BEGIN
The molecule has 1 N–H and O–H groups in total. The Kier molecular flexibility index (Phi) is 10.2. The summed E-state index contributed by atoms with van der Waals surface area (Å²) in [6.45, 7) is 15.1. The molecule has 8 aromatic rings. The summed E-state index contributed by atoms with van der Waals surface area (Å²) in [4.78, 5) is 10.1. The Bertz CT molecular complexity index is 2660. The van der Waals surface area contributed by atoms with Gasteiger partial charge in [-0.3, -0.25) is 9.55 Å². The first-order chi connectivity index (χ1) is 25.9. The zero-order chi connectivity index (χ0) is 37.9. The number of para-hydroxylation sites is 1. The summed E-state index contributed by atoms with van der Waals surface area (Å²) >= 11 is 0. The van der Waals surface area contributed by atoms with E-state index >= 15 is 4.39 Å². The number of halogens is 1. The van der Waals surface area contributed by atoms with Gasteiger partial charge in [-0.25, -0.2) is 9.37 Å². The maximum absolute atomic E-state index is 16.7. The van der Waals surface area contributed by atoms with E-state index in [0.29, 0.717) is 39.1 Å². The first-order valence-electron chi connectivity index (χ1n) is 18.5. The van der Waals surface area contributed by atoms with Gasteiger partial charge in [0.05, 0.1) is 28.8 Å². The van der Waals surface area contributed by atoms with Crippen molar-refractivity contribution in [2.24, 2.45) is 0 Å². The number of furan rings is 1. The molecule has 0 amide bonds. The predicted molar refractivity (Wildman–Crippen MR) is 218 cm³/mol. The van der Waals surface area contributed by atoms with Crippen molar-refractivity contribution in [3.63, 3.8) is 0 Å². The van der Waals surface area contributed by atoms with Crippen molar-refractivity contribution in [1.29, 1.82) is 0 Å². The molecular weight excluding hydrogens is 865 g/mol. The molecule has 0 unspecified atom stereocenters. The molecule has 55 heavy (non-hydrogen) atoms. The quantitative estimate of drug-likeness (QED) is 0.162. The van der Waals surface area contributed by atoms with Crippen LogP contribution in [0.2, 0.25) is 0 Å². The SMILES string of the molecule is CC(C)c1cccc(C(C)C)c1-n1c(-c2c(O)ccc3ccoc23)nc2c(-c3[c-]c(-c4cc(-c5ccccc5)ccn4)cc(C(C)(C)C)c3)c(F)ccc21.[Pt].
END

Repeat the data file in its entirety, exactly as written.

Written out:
The molecule has 1 N–H and O–H groups in total. The Kier molecular flexibility index (Phi) is 10.2. The summed E-state index contributed by atoms with van der Waals surface area (Å²) in [6.45, 7) is 15.1. The molecule has 8 aromatic rings. The summed E-state index contributed by atoms with van der Waals surface area (Å²) in [4.78, 5) is 10.1. The Bertz CT molecular complexity index is 2660. The van der Waals surface area contributed by atoms with Gasteiger partial charge in [-0.3, -0.25) is 9.55 Å². The first-order chi connectivity index (χ1) is 25.9. The zero-order chi connectivity index (χ0) is 37.9. The number of para-hydroxylation sites is 1. The summed E-state index contributed by atoms with van der Waals surface area (Å²) >= 11 is 0. The van der Waals surface area contributed by atoms with E-state index >= 15 is 4.39 Å². The number of halogens is 1. The van der Waals surface area contributed by atoms with Gasteiger partial charge in [-0.25, -0.2) is 9.37 Å². The maximum absolute atomic E-state index is 16.7. The van der Waals surface area contributed by atoms with E-state index in [0.29, 0.717) is 39.1 Å². The first-order valence-electron chi connectivity index (χ1n) is 18.5. The van der Waals surface area contributed by atoms with Gasteiger partial charge in [0.05, 0.1) is 28.8 Å². The van der Waals surface area contributed by atoms with Crippen molar-refractivity contribution in [2.24, 2.45) is 0 Å². The number of furan rings is 1. The molecule has 0 amide bonds. The predicted molar refractivity (Wildman–Crippen MR) is 218 cm³/mol. The van der Waals surface area contributed by atoms with Crippen molar-refractivity contribution in [3.63, 3.8) is 0 Å². The van der Waals surface area contributed by atoms with Crippen molar-refractivity contribution in [1.29, 1.82) is 0 Å². The molecular weight excluding hydrogens is 865 g/mol. The molecule has 0 unspecified atom stereocenters. The molecule has 55 heavy (non-hydrogen) atoms. The quantitative estimate of drug-likeness (QED) is 0.162. The van der Waals surface area contributed by atoms with Crippen LogP contribution in [0.2, 0.25) is 0 Å². The SMILES string of the molecule is CC(C)c1cccc(C(C)C)c1-n1c(-c2c(O)ccc3ccoc23)nc2c(-c3[c-]c(-c4cc(-c5ccccc5)ccn4)cc(C(C)(C)C)c3)c(F)ccc21.[Pt].